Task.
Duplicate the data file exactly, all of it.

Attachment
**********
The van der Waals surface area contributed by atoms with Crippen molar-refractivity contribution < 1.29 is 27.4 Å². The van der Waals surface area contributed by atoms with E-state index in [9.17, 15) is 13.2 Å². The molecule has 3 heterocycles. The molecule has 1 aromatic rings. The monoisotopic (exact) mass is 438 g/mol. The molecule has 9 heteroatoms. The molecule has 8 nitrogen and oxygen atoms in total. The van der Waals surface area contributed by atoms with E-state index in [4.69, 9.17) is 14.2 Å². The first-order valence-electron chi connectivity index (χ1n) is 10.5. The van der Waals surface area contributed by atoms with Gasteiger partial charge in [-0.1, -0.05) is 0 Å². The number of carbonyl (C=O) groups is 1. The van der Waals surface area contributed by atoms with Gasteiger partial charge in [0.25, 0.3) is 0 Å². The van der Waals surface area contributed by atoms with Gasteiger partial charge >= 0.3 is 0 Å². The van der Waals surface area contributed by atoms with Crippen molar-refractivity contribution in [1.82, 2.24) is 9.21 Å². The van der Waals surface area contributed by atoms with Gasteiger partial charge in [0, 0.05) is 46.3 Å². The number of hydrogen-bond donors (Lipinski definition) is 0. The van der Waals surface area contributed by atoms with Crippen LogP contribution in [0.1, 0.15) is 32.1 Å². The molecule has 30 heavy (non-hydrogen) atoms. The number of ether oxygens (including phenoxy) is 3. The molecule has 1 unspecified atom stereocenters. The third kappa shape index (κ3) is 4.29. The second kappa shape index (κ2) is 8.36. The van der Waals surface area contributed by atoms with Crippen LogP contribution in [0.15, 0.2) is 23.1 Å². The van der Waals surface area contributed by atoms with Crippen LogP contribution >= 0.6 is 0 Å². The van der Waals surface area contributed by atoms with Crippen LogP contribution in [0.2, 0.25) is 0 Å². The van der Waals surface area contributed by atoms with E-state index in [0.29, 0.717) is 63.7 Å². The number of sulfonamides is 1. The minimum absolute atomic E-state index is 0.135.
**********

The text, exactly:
The van der Waals surface area contributed by atoms with Crippen molar-refractivity contribution < 1.29 is 27.4 Å². The van der Waals surface area contributed by atoms with E-state index in [9.17, 15) is 13.2 Å². The molecule has 3 heterocycles. The molecule has 1 aromatic rings. The monoisotopic (exact) mass is 438 g/mol. The molecule has 9 heteroatoms. The molecule has 8 nitrogen and oxygen atoms in total. The van der Waals surface area contributed by atoms with E-state index in [4.69, 9.17) is 14.2 Å². The first-order valence-electron chi connectivity index (χ1n) is 10.5. The van der Waals surface area contributed by atoms with Gasteiger partial charge in [-0.1, -0.05) is 0 Å². The number of carbonyl (C=O) groups is 1. The van der Waals surface area contributed by atoms with Gasteiger partial charge in [0.25, 0.3) is 0 Å². The van der Waals surface area contributed by atoms with Gasteiger partial charge >= 0.3 is 0 Å². The van der Waals surface area contributed by atoms with Crippen molar-refractivity contribution in [1.82, 2.24) is 9.21 Å². The van der Waals surface area contributed by atoms with Gasteiger partial charge in [0, 0.05) is 46.3 Å². The number of hydrogen-bond donors (Lipinski definition) is 0. The van der Waals surface area contributed by atoms with Crippen LogP contribution in [0.1, 0.15) is 32.1 Å². The molecule has 30 heavy (non-hydrogen) atoms. The number of ether oxygens (including phenoxy) is 3. The molecule has 1 unspecified atom stereocenters. The third kappa shape index (κ3) is 4.29. The second kappa shape index (κ2) is 8.36. The van der Waals surface area contributed by atoms with Crippen LogP contribution in [0.15, 0.2) is 23.1 Å². The van der Waals surface area contributed by atoms with Crippen LogP contribution >= 0.6 is 0 Å². The van der Waals surface area contributed by atoms with Crippen LogP contribution in [0.2, 0.25) is 0 Å². The van der Waals surface area contributed by atoms with E-state index in [0.29, 0.717) is 63.7 Å². The number of sulfonamides is 1. The minimum absolute atomic E-state index is 0.135.